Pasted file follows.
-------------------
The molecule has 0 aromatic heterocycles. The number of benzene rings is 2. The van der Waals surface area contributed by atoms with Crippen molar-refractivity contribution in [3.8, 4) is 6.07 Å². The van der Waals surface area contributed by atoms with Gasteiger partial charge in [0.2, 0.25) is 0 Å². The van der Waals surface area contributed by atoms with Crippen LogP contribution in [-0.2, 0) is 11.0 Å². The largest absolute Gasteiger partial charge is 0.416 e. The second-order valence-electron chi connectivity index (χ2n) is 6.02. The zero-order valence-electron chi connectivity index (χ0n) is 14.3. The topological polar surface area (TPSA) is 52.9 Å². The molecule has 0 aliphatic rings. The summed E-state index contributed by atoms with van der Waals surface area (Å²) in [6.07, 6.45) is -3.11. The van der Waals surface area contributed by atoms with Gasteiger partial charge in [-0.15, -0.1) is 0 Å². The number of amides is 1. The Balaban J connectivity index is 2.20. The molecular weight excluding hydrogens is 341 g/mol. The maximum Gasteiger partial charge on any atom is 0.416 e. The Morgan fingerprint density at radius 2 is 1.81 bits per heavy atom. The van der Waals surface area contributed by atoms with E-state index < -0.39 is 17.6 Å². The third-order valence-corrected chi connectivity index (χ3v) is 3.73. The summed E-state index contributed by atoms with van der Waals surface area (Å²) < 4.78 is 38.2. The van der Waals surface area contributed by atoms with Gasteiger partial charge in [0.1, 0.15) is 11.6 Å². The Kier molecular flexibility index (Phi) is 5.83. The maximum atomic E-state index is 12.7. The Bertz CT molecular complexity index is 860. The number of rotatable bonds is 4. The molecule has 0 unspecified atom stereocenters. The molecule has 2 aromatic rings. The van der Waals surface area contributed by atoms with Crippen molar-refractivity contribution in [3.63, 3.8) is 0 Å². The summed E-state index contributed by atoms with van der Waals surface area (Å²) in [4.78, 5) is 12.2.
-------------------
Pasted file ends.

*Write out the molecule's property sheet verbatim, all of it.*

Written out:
The molecule has 0 aromatic heterocycles. The number of benzene rings is 2. The van der Waals surface area contributed by atoms with Crippen molar-refractivity contribution in [3.8, 4) is 6.07 Å². The van der Waals surface area contributed by atoms with Gasteiger partial charge in [0.2, 0.25) is 0 Å². The van der Waals surface area contributed by atoms with Crippen LogP contribution in [-0.2, 0) is 11.0 Å². The largest absolute Gasteiger partial charge is 0.416 e. The second-order valence-electron chi connectivity index (χ2n) is 6.02. The zero-order valence-electron chi connectivity index (χ0n) is 14.3. The topological polar surface area (TPSA) is 52.9 Å². The molecule has 0 aliphatic rings. The summed E-state index contributed by atoms with van der Waals surface area (Å²) in [6.07, 6.45) is -3.11. The van der Waals surface area contributed by atoms with Gasteiger partial charge in [-0.15, -0.1) is 0 Å². The number of amides is 1. The Balaban J connectivity index is 2.20. The molecular weight excluding hydrogens is 341 g/mol. The maximum Gasteiger partial charge on any atom is 0.416 e. The Morgan fingerprint density at radius 2 is 1.81 bits per heavy atom. The van der Waals surface area contributed by atoms with E-state index < -0.39 is 17.6 Å². The third-order valence-corrected chi connectivity index (χ3v) is 3.73. The summed E-state index contributed by atoms with van der Waals surface area (Å²) < 4.78 is 38.2. The van der Waals surface area contributed by atoms with Gasteiger partial charge in [0.1, 0.15) is 11.6 Å². The Kier molecular flexibility index (Phi) is 5.83. The maximum atomic E-state index is 12.7. The Bertz CT molecular complexity index is 860. The number of rotatable bonds is 4. The molecule has 0 unspecified atom stereocenters. The molecule has 2 aromatic rings. The van der Waals surface area contributed by atoms with Crippen molar-refractivity contribution in [3.63, 3.8) is 0 Å². The summed E-state index contributed by atoms with van der Waals surface area (Å²) in [4.78, 5) is 12.2.